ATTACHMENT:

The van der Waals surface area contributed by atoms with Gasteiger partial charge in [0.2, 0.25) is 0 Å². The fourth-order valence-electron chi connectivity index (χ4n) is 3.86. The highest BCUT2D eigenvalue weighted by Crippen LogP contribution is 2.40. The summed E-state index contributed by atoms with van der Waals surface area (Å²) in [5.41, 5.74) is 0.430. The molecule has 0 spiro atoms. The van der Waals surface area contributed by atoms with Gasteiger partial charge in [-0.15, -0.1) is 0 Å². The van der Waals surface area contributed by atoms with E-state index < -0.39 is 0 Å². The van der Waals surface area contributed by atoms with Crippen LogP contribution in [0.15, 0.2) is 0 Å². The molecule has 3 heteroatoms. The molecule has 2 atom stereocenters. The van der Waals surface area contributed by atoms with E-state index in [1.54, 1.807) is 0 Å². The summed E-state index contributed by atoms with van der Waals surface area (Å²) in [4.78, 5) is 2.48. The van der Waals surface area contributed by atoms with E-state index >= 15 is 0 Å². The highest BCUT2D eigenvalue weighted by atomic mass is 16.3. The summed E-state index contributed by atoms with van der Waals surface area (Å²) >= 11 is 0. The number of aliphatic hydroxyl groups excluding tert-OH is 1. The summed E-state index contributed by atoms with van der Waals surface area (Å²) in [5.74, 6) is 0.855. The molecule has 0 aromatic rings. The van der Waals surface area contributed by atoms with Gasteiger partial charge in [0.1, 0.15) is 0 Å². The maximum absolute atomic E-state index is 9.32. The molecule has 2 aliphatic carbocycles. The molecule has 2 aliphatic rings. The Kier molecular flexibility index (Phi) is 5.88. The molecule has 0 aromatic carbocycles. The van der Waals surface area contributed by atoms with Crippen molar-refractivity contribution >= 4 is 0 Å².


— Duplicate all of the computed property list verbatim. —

The van der Waals surface area contributed by atoms with Gasteiger partial charge in [0.2, 0.25) is 0 Å². The fourth-order valence-electron chi connectivity index (χ4n) is 3.86. The highest BCUT2D eigenvalue weighted by Crippen LogP contribution is 2.40. The summed E-state index contributed by atoms with van der Waals surface area (Å²) in [5.41, 5.74) is 0.430. The molecule has 0 spiro atoms. The van der Waals surface area contributed by atoms with Gasteiger partial charge in [-0.15, -0.1) is 0 Å². The van der Waals surface area contributed by atoms with E-state index < -0.39 is 0 Å². The van der Waals surface area contributed by atoms with Crippen LogP contribution in [0.15, 0.2) is 0 Å². The molecule has 3 heteroatoms. The molecule has 2 atom stereocenters. The van der Waals surface area contributed by atoms with E-state index in [1.54, 1.807) is 0 Å². The summed E-state index contributed by atoms with van der Waals surface area (Å²) in [4.78, 5) is 2.48. The van der Waals surface area contributed by atoms with E-state index >= 15 is 0 Å². The highest BCUT2D eigenvalue weighted by atomic mass is 16.3. The summed E-state index contributed by atoms with van der Waals surface area (Å²) >= 11 is 0. The number of aliphatic hydroxyl groups excluding tert-OH is 1. The summed E-state index contributed by atoms with van der Waals surface area (Å²) in [5.74, 6) is 0.855. The molecule has 0 aromatic rings. The van der Waals surface area contributed by atoms with Gasteiger partial charge in [0.1, 0.15) is 0 Å². The maximum absolute atomic E-state index is 9.32. The molecule has 2 aliphatic carbocycles. The molecule has 2 aliphatic rings. The Kier molecular flexibility index (Phi) is 5.88. The molecule has 0 aromatic carbocycles. The van der Waals surface area contributed by atoms with Crippen molar-refractivity contribution >= 4 is 0 Å².